Any “wonders” left behind that you wish you could have covered?

Peterson: There were many. I would have loved to have spent more time in the far northwest Aspen Parkland (Biome). Many people don’t realize we have elk in Minnesota, and they are in the far northwest. We also didn’t spend much time in the central lakes region. That is an area we deliberately avoided because it is so familiar. But we could do a whole book on the beauty of the Lakes Region.

Westenberg: The Iron Range and Lake Country come to mind. I mean, really, Minnesota is the land of 10,000 wonders. That’s part of what’s so great about this state. I feel like I could spend all my vacation time in Minnesota and see something new each time I hit the road. We really have a wonderful and unique range of landscapes to explore.

Brian and I have dreamed about teaming up to cover the Tallgrass Aspen Parklands. Early next summer, we’ll both travel to Voyageurs National Park for an upcoming Travel story on the only national park in the state.

Being native Minnesotans, how did what you experienced change your view of the state?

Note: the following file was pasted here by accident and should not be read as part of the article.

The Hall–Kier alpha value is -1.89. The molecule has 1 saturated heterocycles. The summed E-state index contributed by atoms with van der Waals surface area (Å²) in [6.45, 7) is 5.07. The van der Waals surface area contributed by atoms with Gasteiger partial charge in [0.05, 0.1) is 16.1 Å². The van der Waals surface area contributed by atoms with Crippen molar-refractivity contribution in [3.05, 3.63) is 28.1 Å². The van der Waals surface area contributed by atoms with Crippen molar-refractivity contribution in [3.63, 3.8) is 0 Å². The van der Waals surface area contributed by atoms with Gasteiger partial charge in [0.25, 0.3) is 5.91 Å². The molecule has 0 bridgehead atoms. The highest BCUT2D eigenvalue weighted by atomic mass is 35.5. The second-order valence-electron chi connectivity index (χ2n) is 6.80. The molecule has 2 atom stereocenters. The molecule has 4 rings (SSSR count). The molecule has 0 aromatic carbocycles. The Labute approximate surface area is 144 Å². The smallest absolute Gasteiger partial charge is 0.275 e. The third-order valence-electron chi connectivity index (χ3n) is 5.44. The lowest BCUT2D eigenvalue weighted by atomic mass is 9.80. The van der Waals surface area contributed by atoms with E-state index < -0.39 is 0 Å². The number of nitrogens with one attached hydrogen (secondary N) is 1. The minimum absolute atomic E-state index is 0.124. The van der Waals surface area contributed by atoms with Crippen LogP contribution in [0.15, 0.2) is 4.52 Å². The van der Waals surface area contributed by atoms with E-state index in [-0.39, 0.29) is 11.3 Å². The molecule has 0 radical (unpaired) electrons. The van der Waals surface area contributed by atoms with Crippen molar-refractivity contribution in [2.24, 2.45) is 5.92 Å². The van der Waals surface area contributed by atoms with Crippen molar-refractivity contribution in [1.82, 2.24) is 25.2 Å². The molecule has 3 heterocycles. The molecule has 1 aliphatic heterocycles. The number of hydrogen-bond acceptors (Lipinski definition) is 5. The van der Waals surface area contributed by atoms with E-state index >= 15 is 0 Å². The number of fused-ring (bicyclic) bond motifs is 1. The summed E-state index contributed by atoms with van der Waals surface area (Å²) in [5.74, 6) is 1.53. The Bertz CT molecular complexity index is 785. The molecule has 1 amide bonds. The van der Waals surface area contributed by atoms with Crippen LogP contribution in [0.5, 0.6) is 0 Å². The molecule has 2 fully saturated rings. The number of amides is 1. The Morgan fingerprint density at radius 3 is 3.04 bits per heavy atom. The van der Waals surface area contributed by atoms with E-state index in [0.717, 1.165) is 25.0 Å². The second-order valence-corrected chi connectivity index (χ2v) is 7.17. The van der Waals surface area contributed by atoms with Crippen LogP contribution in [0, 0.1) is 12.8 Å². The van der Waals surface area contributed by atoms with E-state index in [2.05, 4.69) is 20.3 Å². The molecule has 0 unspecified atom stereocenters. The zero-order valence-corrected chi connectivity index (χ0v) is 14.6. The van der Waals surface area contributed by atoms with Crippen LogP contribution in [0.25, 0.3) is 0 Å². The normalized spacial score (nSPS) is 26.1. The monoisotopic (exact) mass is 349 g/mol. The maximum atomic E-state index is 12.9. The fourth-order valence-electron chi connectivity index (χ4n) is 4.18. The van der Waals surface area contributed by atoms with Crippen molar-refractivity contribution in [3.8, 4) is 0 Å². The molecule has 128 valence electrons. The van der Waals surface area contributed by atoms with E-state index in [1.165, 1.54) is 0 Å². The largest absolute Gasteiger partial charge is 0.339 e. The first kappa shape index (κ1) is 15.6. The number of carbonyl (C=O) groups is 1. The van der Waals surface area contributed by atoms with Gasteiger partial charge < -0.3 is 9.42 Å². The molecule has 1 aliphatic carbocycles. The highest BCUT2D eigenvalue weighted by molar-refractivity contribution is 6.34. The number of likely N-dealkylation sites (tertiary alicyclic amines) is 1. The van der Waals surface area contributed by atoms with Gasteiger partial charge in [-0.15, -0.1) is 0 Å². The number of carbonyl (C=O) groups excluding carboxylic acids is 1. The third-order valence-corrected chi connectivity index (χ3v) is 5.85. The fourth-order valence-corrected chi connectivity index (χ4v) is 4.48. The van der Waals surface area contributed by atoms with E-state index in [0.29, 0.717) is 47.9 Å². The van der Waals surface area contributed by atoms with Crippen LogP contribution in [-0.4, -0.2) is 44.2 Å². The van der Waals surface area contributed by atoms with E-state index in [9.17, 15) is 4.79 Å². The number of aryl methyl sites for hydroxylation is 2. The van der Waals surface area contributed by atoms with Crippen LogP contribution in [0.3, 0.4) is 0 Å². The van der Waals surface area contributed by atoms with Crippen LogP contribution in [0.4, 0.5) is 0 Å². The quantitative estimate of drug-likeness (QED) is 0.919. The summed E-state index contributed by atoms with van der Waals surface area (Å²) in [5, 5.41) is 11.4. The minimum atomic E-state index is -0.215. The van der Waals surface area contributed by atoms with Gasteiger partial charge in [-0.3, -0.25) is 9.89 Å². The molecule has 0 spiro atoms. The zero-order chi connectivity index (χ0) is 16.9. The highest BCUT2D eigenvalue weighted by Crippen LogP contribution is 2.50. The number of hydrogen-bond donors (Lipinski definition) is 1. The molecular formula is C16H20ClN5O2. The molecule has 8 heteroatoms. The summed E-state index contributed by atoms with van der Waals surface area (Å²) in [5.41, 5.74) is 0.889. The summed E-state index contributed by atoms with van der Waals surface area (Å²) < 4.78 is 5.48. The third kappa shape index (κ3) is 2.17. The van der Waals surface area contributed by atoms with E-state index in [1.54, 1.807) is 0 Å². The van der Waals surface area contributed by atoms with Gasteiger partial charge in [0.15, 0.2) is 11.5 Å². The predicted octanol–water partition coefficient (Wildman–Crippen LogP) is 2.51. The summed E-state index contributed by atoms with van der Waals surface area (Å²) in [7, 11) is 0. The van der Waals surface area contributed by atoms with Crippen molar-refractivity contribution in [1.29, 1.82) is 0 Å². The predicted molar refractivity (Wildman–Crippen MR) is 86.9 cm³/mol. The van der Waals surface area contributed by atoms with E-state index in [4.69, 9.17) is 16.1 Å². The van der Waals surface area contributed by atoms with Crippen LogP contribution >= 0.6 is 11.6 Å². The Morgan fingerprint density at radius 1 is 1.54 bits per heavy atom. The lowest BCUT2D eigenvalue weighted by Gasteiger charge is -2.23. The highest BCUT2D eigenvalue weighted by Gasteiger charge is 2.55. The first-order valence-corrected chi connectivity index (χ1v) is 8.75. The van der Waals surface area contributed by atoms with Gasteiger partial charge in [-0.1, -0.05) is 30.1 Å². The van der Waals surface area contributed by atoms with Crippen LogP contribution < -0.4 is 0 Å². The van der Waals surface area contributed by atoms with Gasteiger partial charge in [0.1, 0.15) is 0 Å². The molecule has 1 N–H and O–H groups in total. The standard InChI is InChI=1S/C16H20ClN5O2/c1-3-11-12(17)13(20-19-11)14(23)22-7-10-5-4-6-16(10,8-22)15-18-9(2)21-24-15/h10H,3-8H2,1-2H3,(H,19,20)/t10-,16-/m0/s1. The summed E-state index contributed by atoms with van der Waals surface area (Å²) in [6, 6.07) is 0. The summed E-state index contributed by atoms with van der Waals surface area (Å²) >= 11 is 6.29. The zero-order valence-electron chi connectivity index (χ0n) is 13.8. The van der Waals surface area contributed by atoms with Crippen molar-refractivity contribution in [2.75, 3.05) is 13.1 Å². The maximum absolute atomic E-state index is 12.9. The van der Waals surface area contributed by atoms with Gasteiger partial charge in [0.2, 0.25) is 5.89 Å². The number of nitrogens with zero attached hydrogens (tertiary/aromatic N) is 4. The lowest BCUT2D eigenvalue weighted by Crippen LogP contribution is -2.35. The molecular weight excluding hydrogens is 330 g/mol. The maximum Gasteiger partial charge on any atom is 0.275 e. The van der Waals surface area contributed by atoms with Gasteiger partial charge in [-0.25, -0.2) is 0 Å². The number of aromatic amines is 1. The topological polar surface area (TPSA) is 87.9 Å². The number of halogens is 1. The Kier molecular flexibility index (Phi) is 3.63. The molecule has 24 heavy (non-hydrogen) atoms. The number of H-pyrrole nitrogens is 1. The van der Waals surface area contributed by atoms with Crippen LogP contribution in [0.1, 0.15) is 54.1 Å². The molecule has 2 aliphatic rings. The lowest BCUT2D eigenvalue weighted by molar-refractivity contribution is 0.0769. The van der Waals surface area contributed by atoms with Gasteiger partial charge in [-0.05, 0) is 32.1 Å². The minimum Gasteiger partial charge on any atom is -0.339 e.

Peterson: I was born in Duluth and have spent the last 30 years in the Twin Cities. When I travel out of the city on weekends I generally head north. But this project has opened my eyes to the distinct beauty in all four corners of Minnesota. They all have something to offer, from the big open sky of the prairie southwest to the dense boreal forest of the northeast.

Westenberg: All those road trips and adventures deepened my appreciation of the state and all it has to offer. Minnesota covers a lot of territory, and as you travel beyond the metro area, you realize that much of it is still covered in wilderness and forests, with a vast range of landscapes and opportunities for exploration. And we have a really robust series of state parks that open that land up to all of us. The beauty of Minnesota is a true gift.

You can have only one season and destination. When and where do you go? Why?

Peterson: Everyone should experience Minnesota’s Arrowhead (Region) in winter. I would head to the National Forest Lodge for a weekend of skiing or snowshoeing, bask in the heat of a traditional Finnish sauna at the end of the day and take a dip in the frozen lake to cleanse the spirit. Every Minnesotan should put that at the top of his or her bucket list. We should be proud of living in the north, and celebrate the seasons to their fullest.

Westenberg: Because my family sprung from the farmland of the southwest, I feel a deep resonance with that region. Winters there can be spectacular, with snow blowing across the flatlands. But I like it especially in summer, when those fields are green and lush. But I have to say, a close second is the Arrowhead in winter, for cross-country skiing, snow-covered trees and the wild, icy beauty of Lake Superior.